Contrary to the government’s international and national obligations, many children are turned away from mainstream schools and referred to special schools by school officials or medical staff simply because they have a disability. The referrals system needlessly forces children to wait for up to four years at care centers or at home for placement in a special school.

A lack of understanding of children’s disabilities and a lack of adequate teacher training means that many teachers and school officials do not know how to work with children with disabilities in classrooms, Human Rights Watch found. In some cases, children suffered physical violence and neglect in schools.

“We tried to put him in a [mainstream] school but they said they couldn’t put him in that school because he has disabilities … because of Down’s syndrome he isn’t like other children so they [said they] can’t teach him. At the therapy they promised to phone if there’s a space in a special school. I’ve been waiting since last year,” said Qinisela, the mother of an 8-year-old boy with Down’s syndrome who lives in Kwa-Ngwanase, KwaZulu-Natal, interviewed by Human Rights Watch.

Children with disabilities enter the system much later on average than children without disabilities, and often drop out or finish school without successfully completing basic education due to the poor quality of education at many mainstream and special schools. Many adolescents with disabilities lack basic life skills that should be taught in school. Human Rights Watch met young adults with disabilities who reached the end of compulsory education without being ready to move into employment or further education. Those who have not finished basic education are not always able to participate in adult basic education programs.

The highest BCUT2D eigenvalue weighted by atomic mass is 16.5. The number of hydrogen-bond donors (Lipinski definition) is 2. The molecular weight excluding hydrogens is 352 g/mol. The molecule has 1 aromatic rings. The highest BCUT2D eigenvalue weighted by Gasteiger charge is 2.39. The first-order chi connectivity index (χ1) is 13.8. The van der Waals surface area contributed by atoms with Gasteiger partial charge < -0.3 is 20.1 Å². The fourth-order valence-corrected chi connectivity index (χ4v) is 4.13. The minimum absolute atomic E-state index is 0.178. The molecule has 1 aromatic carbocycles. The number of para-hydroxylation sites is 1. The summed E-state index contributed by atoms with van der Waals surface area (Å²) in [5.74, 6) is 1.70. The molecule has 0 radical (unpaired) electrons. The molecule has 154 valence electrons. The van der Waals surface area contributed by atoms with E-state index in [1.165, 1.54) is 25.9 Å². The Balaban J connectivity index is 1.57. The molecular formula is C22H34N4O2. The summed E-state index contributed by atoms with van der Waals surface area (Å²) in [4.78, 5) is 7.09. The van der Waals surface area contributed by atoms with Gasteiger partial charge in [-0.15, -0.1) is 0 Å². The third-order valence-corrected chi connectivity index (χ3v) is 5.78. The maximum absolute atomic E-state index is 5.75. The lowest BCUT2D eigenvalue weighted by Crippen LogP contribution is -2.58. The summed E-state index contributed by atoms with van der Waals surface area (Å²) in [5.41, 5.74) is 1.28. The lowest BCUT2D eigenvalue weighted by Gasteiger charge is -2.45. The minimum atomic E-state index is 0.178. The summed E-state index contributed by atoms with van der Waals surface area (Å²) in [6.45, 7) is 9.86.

Human Rights Watch also found that children with disabilities who attend special schools often must pay fees that children without disabilities do not. In some cases, parents are unable to send their child to school because they cannot pay these fees and transportation costs to schools far from their homes.

The government should ensure that all children and young adults with disabilities have access to equal opportunities to learn and benefit from a quality education, Human Rights Watch said. With various government agencies disagreeing on the scope of the problem, the government should start by collecting accurate figures on how many children with disabilities remain out of school.

The government should adopt a new policy and legislation to require all provincial governments and schools to ensure that all learners with disabilities can complete basic education, and that they are given an equal opportunity to go to mainstream schools that are accessible and free of violence, Human Rights Watch said.

The government should also ensure that all children with disabilities and their families are adequately consulted before making decisions on a school placement. To comply with its international obligations, the government should remove school fees and other financial barriers that prevent children with disabilities from going to school.

“The current system is ad hoc and expensive, and isolates children with disabilities from other learners,” Martínez said. “As a result, the government is failing hundreds of thousands of children with disabilities, violating its own policies and laws.”